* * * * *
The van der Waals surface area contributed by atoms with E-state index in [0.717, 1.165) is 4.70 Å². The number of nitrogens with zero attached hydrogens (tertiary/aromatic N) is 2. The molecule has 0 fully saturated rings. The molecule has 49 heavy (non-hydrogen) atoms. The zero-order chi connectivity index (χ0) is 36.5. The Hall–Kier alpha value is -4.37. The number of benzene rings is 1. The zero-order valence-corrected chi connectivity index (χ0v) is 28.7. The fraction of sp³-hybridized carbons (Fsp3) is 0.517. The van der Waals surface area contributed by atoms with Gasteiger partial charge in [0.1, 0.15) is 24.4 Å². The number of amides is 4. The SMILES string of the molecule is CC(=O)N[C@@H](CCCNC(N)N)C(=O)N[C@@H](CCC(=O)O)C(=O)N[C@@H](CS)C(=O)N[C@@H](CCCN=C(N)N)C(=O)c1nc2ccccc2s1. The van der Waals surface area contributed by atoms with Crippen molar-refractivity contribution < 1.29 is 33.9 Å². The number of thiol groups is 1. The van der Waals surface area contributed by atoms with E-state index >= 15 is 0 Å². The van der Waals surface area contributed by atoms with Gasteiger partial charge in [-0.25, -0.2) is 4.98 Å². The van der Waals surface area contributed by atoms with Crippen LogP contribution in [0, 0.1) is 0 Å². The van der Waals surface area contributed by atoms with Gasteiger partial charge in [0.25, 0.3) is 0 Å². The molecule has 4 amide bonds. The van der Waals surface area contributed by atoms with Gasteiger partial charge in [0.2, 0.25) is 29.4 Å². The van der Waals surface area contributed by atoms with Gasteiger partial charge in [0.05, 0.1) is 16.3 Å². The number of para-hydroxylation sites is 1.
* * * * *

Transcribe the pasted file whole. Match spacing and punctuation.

The van der Waals surface area contributed by atoms with E-state index in [0.717, 1.165) is 4.70 Å². The number of nitrogens with zero attached hydrogens (tertiary/aromatic N) is 2. The molecule has 0 fully saturated rings. The molecule has 49 heavy (non-hydrogen) atoms. The zero-order chi connectivity index (χ0) is 36.5. The Hall–Kier alpha value is -4.37. The number of benzene rings is 1. The zero-order valence-corrected chi connectivity index (χ0v) is 28.7. The fraction of sp³-hybridized carbons (Fsp3) is 0.517. The van der Waals surface area contributed by atoms with Gasteiger partial charge in [0.1, 0.15) is 24.4 Å². The number of amides is 4. The SMILES string of the molecule is CC(=O)N[C@@H](CCCNC(N)N)C(=O)N[C@@H](CCC(=O)O)C(=O)N[C@@H](CS)C(=O)N[C@@H](CCCN=C(N)N)C(=O)c1nc2ccccc2s1. The van der Waals surface area contributed by atoms with Crippen molar-refractivity contribution < 1.29 is 33.9 Å². The number of thiol groups is 1. The van der Waals surface area contributed by atoms with E-state index >= 15 is 0 Å². The van der Waals surface area contributed by atoms with Gasteiger partial charge in [-0.25, -0.2) is 4.98 Å². The van der Waals surface area contributed by atoms with Crippen LogP contribution in [0, 0.1) is 0 Å². The van der Waals surface area contributed by atoms with Gasteiger partial charge in [0.25, 0.3) is 0 Å². The molecule has 4 amide bonds. The van der Waals surface area contributed by atoms with Gasteiger partial charge in [0.2, 0.25) is 29.4 Å². The van der Waals surface area contributed by atoms with Gasteiger partial charge in [0.05, 0.1) is 16.3 Å². The number of para-hydroxylation sites is 1.